“Life is really simple, but we insist on making it complicated.”
Around the same time as the Buddha was spreading his enlightened teachings in northern India, one of the world’s greatest philosophers was more or less doing the same the same in China. He was called Kong Qiu, but the western world would call him by his now more famous name, Confucius. Confucius’ philosophy focused on personal and governmental morality, harmony in one’s social relationships, universal justice and the importance of sincerity in all actions.
He is believed to have been born poor into a warrior family in the Chinese state of Lu. Despite this, he held several positions and eventually rose to become a minister of justice in Lu. Dissatisfied with the mundane aspects of life and also appalled at some of the injustices and social inequality that he witnessed, he developed a philosophy that today is known as Confucianism. Similar to the Buddha, he believed that all people should show compassion to one another and that they are ultimately responsible for their own actions. He was also a proponent of filial piety and respecting one’s elders.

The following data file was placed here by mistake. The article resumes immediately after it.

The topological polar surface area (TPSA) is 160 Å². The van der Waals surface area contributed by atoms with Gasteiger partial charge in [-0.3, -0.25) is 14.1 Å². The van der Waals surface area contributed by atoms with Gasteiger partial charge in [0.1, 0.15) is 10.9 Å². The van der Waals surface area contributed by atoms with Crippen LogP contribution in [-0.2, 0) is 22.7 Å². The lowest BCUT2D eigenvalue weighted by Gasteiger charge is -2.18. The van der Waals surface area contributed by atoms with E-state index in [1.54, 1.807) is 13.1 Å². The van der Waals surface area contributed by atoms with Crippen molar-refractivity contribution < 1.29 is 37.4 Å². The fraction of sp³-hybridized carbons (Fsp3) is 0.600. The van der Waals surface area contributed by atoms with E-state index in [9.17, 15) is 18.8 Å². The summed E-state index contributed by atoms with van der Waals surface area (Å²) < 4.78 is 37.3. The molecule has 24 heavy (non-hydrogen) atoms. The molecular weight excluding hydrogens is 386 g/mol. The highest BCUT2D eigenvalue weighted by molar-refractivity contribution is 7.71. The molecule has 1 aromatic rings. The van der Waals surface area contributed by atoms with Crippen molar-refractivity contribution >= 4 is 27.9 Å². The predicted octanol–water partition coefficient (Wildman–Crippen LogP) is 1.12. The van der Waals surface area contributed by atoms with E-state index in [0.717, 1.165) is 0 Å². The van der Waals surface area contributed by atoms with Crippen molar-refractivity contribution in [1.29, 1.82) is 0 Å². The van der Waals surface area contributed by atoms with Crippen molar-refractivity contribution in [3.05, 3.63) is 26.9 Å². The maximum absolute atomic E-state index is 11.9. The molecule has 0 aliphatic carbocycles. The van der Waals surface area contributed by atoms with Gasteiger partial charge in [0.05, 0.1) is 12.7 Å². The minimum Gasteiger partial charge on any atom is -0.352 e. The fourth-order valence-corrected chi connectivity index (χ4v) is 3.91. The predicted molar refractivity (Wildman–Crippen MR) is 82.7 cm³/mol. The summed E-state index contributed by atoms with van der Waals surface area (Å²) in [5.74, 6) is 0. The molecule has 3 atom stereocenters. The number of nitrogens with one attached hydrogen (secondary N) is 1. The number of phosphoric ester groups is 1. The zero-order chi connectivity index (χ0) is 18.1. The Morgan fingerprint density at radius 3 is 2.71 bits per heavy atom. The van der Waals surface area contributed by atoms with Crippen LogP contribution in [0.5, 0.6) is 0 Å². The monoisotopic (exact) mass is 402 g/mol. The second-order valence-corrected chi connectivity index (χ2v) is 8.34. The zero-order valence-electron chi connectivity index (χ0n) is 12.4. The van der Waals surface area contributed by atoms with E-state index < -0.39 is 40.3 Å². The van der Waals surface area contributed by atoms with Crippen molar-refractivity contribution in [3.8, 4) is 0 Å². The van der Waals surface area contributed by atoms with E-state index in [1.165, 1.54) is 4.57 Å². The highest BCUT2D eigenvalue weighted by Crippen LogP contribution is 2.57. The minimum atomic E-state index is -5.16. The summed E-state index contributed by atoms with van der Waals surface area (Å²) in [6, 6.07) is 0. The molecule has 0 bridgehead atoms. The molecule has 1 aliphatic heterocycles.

Though first taught over 2500 years ago, Confucianism is still woven into the fabric of everyday Chinese life and culture, even after the Cultural Revolution of Mao Zedong.
Go to the main page